worker bees groom the queen

Worker bees turn selfish to pass on dad’s genes

A study of worker honey bees suggests the genes they inherit from their queen—matrigenes—direct worker bees’ altruistic behavior. But when the queen dies, the genes they inherit from their fathers—patrigenes—direct them to selfishly compete with one another to lay eggs.

The findings provide strong support for the long-standing, but hotly debated, evolutionary theory of kin selection, which suggests that altruistic behavior occurs as a way to pass genes to the next generation.

“We usually think of honey bees as ideal cooperators, with all the members of the colony working together harmoniously,” says Christina Grozinger, professor of entomology at Penn State. “Our studies demonstrate that there is actually conflict—called intragenomic conflict—among the genes inherited from the father and those inherited from the mother.”

According to Grozinger, in a normal colony, the queen lays all the eggs and the workers remain sterile and help raise the queen’s offspring. When the queen dies, the workers either behave altruistically by remaining sterile and helping rear the remaining offspring and the new offspring of their sisters or they behave selfishly by activating their own ovaries and laying their own unfertilized eggs, which develop into males.

“In 2003, David Queller published a key model using kin selection theory that predicted that under queenless conditions in a honey bee colony, the patrigenes would promote selfish behavior in the workers, while the matrigenes would promote altruistic behavior,” says David Galbraith, postdoctoral scholar in entomology.

According to Queller, this conflict is the result of unequal distribution of the matrigenes and patrigenes among the workers.

When the queen dies

All the workers in the colony share the same set of matrigenes. In contrast, because the queen mated with 10 or more males, the workers have different patrigenes. If a worker behaves altruistically and helps rear her sisters’ offspring, she ensures that her matrigenes are passed on.

However, more of her patrigenes pass to the next generation if she behaves selfishly and lays her own eggs.

[Honest pheromones may explain decline in queen bees]

“It is very strange to think that your genes might be fighting with each other based on whether they came from your mother or your father,” says Queller. “Yet, this is just what we found. It turns out that when a queen dies, worker bees behave the way their fathers want them to, producing sons when possible.”

The results appear in the Proceedings of the National Academy of Sciences.

According to Queller, this intragenomic conflict supports the theory of kin selection first proposed by William Hamilton in 1964. Altruism is defined as reducing one’s own reproductive output to help others reproduce. So kin selection theory predicts that altruism will only evolve to help related individuals.

Using kin selection theory, David Haig, a professor at Harvard University, developed models predicting intragenomic conflict, which Queller then extended to social insect societies.

In 2010, however, biologist E.O. Wilson and colleagues published a paper that argued kin selection is not needed for altruistic behavior to evolve.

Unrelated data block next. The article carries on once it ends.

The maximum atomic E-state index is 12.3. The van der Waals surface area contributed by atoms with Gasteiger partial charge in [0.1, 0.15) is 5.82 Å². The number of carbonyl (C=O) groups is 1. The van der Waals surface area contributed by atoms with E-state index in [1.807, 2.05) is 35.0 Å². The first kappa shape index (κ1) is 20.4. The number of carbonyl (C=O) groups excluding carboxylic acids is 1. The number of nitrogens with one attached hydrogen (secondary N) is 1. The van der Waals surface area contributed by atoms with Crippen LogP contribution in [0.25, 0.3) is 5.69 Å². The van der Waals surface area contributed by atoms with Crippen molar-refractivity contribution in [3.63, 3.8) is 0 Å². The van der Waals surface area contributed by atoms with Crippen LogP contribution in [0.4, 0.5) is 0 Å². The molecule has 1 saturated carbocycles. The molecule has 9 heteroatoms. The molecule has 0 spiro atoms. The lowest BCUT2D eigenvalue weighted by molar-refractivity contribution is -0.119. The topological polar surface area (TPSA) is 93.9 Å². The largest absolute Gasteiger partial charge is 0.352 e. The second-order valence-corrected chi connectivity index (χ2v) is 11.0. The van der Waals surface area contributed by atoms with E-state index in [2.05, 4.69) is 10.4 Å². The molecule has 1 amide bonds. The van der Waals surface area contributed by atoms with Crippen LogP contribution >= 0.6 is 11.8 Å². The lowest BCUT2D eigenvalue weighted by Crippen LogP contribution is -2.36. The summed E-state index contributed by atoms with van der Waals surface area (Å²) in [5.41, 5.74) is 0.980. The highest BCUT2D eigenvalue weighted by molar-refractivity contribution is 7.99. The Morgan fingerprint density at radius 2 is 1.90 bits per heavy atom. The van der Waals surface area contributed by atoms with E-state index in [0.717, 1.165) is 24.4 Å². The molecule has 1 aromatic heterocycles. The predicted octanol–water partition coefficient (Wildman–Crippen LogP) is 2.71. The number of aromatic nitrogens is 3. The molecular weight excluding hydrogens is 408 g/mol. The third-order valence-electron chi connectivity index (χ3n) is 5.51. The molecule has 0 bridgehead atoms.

“While Queller’s model made very specific predictions about the behavior of matrigenes and patrigenes in social insects, it was not possible to test this prediction until modern genomic tools were developed that allowed us to specifically track both matrigenes and patrigenes in the same individual,” says Grozinger.

Honey bee DNA

The researchers created 18 different male-female crosses of two different genetic stocks of honey bees—Africanized bees, which produce larger ovaries, and European bees, which produce smaller ovaries. The crosses enabled the workers to determine which of the genes—those from fathers versus those from mothers—were active in the offspring. The team housed the worker bee offspring without a queen, stimulating some to start producing eggs.

The researchers first demonstrated that worker bees with Africanized fathers and European mothers had larger ovaries and were more likely to become reproductively active than bees with European fathers and Africanized mothers. According to Grozinger, this demonstrated that the reproductive traits of the workers were more strongly influenced by their patrigenes than matrigenes.

“We identified more than 100,000 sections of DNA, called single nucleotide polymorphisms, that were present in the genomes of either the mother or the father, but not both,” says Galbraith. “This exercise enabled us to determine which pieces of RNA in their worker offspring were produced by the matrigenes versus patrigenes.”

[When bees grow up too fast, the colony collapses]

Next, the researchers harvested workers bees’ ovaries and sequenced the entire set of RNA molecules to see which of their inherited genes were expressed to a greater extent.

“We found that expression of the patrigenes, but not matrigenes, was strongly associated with worker egg-laying behavior,” Galbraith says.

According to researchers, they next plan to explore intergenomic conflict in other systems.

“What is amazing about Queller’s model is that it provides very detailed predictions for how matrigenes and patrigenes behave in different social insect species and different contexts—in some cases, matrigenes are the selfish ones,” Grozinger adds.

Scientists from Princeton University, Purdue University, and Washington University in St. Louis collaborated on the study. The National Science Foundation and the John Templeton Foundation provided support.

Source: Penn State